Duara co-founder Annika just returned from Thailand impressed by what she discovered there. “Opening the window and breathing cool mountain air or bathing in a local hot spring were unexpected experiences to find in Thailand, but perfect for Duara”, Annika says. Three new villages in Northern Thailand, near Chiang Mai, are now on our website, ready to host visitors!
Visa, his two brothers and one cousin set out for a two week journey in Tanzania. Afterwards he says that their homestay with Duara is what he remembers best of the 15 days: “I think it says a lot.”
A dust road takes to a grey concrete house. Behind the house but far away, soars an active volcano. There is a basketball rack in front of the house, two cows and one horse saunter in front of it. A smiling older man and a young man with dimples walk towards me: I’ve arrived at my accommodation for the next couple of days, in other words home. This is literally a home, home of one Nicaraguan family.
Six days, 4 adults and 5 kids in a village in a developing country. To some that might sound like a lot of work. Many people prefer ease and comfort on their holiday, but Elodie’s and Mélanie’s families chose to take an adventure and it was worth it. It was not difficult they say – a kid’s play in Sri Lanka!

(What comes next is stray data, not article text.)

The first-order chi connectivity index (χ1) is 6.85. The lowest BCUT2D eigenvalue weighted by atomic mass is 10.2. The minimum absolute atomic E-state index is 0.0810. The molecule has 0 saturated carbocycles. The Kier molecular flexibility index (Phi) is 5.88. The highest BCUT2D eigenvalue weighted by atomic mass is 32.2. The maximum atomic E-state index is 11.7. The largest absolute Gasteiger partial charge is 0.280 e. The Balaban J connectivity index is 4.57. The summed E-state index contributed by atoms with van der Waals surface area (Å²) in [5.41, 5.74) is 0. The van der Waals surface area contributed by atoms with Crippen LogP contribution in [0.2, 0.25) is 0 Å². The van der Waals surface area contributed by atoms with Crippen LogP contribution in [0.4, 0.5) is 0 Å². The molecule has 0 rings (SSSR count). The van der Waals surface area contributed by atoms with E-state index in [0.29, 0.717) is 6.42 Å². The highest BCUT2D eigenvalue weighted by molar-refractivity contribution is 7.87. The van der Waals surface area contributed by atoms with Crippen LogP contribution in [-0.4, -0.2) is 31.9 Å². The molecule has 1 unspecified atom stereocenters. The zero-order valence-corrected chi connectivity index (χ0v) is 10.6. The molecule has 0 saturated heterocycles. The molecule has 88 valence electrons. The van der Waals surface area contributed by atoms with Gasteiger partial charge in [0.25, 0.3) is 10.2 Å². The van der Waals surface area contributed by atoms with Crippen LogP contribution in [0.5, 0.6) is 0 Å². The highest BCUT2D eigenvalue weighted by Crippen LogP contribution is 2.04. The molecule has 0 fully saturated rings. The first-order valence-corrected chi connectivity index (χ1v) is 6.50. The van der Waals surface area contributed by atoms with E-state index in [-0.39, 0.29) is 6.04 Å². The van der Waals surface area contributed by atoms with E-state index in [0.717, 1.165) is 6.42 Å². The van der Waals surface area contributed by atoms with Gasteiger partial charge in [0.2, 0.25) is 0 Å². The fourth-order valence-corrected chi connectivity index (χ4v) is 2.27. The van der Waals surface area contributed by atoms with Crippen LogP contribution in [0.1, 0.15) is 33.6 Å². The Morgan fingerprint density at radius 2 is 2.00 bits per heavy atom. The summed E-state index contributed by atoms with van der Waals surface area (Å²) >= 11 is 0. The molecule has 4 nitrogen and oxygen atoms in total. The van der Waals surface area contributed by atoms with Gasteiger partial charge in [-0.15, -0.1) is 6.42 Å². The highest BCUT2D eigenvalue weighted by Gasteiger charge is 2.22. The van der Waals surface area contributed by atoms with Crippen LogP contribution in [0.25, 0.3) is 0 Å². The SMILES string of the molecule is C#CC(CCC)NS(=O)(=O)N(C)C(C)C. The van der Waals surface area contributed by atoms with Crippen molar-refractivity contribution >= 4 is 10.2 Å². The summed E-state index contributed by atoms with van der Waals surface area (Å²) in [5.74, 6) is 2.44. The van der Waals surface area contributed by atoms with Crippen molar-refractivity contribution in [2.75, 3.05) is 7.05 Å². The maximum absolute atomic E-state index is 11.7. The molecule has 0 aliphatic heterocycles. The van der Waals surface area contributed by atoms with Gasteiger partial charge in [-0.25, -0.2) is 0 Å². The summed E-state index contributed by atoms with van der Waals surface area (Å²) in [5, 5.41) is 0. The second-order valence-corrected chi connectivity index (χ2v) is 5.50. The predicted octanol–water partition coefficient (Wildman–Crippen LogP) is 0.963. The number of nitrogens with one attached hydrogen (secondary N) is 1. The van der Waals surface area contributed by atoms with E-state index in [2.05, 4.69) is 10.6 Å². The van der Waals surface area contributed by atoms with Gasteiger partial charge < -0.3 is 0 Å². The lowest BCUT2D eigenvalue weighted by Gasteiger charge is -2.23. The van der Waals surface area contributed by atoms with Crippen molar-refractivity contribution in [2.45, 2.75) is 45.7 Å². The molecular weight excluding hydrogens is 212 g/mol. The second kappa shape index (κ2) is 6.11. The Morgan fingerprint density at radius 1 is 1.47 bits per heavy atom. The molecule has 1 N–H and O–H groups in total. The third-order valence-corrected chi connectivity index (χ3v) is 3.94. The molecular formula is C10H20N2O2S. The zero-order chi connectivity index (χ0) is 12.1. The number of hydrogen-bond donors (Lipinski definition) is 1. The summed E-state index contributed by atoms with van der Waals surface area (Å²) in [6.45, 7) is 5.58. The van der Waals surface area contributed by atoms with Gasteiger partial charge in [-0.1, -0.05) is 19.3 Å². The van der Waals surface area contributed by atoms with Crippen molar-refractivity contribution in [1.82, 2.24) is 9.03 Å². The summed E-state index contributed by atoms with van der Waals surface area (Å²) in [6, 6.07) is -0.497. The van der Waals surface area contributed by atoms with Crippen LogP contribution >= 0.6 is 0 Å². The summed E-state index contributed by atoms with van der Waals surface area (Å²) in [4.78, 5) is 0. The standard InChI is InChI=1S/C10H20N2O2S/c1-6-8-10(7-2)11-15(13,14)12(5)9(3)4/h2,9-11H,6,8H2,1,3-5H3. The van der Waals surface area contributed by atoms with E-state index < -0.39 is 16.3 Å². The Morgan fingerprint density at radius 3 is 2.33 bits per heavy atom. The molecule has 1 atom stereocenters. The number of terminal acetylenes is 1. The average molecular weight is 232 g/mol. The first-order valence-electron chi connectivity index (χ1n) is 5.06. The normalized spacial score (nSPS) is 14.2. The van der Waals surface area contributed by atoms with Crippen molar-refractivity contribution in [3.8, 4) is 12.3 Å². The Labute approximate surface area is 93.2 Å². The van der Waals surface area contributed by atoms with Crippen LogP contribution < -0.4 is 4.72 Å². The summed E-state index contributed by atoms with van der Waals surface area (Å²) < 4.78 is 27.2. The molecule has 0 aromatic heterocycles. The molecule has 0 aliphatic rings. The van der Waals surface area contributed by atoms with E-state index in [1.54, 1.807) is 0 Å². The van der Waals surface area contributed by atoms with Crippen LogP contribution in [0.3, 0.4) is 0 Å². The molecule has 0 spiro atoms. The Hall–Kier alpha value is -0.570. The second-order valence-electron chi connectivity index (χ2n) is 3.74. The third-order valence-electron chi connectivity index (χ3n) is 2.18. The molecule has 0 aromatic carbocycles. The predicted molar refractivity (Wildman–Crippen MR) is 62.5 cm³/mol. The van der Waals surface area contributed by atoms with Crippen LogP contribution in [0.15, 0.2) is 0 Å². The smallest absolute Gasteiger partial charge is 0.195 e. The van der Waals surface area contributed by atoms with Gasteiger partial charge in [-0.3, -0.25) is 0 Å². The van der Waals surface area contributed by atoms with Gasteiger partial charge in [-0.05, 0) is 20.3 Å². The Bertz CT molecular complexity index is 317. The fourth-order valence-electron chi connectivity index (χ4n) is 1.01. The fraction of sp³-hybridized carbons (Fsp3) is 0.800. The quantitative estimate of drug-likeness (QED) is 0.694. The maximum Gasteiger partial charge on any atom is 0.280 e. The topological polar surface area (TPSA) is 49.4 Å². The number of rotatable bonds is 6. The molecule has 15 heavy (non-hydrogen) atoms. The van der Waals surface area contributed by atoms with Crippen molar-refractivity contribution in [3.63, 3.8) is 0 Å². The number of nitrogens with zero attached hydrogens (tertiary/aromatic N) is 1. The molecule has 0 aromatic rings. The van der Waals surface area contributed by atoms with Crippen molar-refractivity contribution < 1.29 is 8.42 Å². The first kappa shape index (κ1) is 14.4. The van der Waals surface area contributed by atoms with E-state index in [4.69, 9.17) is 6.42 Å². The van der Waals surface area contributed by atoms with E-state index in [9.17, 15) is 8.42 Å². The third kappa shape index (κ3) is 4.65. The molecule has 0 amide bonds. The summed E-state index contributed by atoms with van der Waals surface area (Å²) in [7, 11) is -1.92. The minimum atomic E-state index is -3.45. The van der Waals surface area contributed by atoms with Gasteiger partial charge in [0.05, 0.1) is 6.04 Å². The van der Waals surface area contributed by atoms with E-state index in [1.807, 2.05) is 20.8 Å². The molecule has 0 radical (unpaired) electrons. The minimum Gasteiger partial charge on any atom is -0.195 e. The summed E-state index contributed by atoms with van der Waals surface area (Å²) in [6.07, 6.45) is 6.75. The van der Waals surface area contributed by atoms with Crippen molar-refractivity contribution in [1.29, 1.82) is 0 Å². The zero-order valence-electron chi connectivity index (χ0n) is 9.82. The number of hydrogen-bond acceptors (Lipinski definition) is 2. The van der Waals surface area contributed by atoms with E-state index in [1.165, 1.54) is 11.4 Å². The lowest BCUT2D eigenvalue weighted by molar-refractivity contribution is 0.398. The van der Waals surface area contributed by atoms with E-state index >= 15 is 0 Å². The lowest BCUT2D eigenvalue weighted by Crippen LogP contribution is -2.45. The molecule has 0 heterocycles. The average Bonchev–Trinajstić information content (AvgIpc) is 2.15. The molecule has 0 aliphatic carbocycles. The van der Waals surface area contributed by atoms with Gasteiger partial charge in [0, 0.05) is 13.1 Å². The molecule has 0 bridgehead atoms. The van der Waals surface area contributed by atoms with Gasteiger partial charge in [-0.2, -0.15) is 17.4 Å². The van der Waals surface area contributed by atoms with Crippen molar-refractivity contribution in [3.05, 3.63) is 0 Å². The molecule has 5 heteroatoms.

The narrow street ahead of us continues across endless rice fields. I feel like an actress in an adventure film sitting on a scooter driving past these surreally beautiful green hills.
Although we are driving near highly popular Ubud, I see no tourists with their selfie sticks. Instead I see kids walking home from school, whole families driving past us on a single scooter and people working on rice fields in sunset. I feel myself smiling at people, and I see them smiling back to me. Some people on the field raise their hands up to wave at us. I want to wave back but I can’t let go of the scooter bench.
Towards the end of our trip in Vietnam, after spending weeks getting to know the wonders of its nature, the fast pace of its cities and the chill atmosphere of its beaches we were still craving for one more adventure in this country that had already given so much to us...
Some people might think that staying in a local village requires an extended travel history in Africa, Asia or Latin America. That is not true at all. You do not need to be an experienced traveller to enjoy staying in a rural village, but quite the opposite.
Our traveller Joni had never travelled outside of Europe before embarking on a six month journey this January to first study in Taiwan and then to explore Southeast Asia, including a stay in a local village, Yen Phu, in Vietnam, near Hanoi.